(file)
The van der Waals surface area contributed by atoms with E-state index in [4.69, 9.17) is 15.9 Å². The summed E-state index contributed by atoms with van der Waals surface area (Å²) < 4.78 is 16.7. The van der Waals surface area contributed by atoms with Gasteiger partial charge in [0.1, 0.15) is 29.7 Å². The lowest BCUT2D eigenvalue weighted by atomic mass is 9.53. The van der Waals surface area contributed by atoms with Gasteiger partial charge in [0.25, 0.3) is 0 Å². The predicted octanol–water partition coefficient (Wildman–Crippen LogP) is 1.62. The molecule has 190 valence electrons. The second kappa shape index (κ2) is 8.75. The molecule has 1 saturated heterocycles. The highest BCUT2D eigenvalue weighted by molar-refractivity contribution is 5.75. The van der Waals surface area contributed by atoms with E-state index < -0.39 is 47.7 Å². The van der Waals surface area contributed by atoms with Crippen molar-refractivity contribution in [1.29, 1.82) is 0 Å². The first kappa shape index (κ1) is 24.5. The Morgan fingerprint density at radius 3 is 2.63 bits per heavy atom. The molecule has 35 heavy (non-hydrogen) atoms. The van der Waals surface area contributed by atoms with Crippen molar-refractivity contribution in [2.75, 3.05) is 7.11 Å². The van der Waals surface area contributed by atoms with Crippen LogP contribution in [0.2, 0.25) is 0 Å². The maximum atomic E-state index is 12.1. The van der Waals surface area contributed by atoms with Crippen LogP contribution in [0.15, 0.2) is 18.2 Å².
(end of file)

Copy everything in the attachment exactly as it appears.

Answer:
The van der Waals surface area contributed by atoms with E-state index in [4.69, 9.17) is 15.9 Å². The summed E-state index contributed by atoms with van der Waals surface area (Å²) < 4.78 is 16.7. The van der Waals surface area contributed by atoms with Gasteiger partial charge in [0.1, 0.15) is 29.7 Å². The lowest BCUT2D eigenvalue weighted by atomic mass is 9.53. The van der Waals surface area contributed by atoms with Gasteiger partial charge in [0.25, 0.3) is 0 Å². The predicted octanol–water partition coefficient (Wildman–Crippen LogP) is 1.62. The molecule has 190 valence electrons. The second kappa shape index (κ2) is 8.75. The molecule has 1 saturated heterocycles. The highest BCUT2D eigenvalue weighted by molar-refractivity contribution is 5.75. The van der Waals surface area contributed by atoms with E-state index < -0.39 is 47.7 Å². The van der Waals surface area contributed by atoms with Crippen molar-refractivity contribution in [1.29, 1.82) is 0 Å². The first kappa shape index (κ1) is 24.5. The Morgan fingerprint density at radius 3 is 2.63 bits per heavy atom. The molecule has 35 heavy (non-hydrogen) atoms. The van der Waals surface area contributed by atoms with Crippen molar-refractivity contribution in [2.75, 3.05) is 7.11 Å². The van der Waals surface area contributed by atoms with Crippen LogP contribution in [0.2, 0.25) is 0 Å². The maximum atomic E-state index is 12.1. The van der Waals surface area contributed by atoms with Crippen LogP contribution in [0.15, 0.2) is 18.2 Å².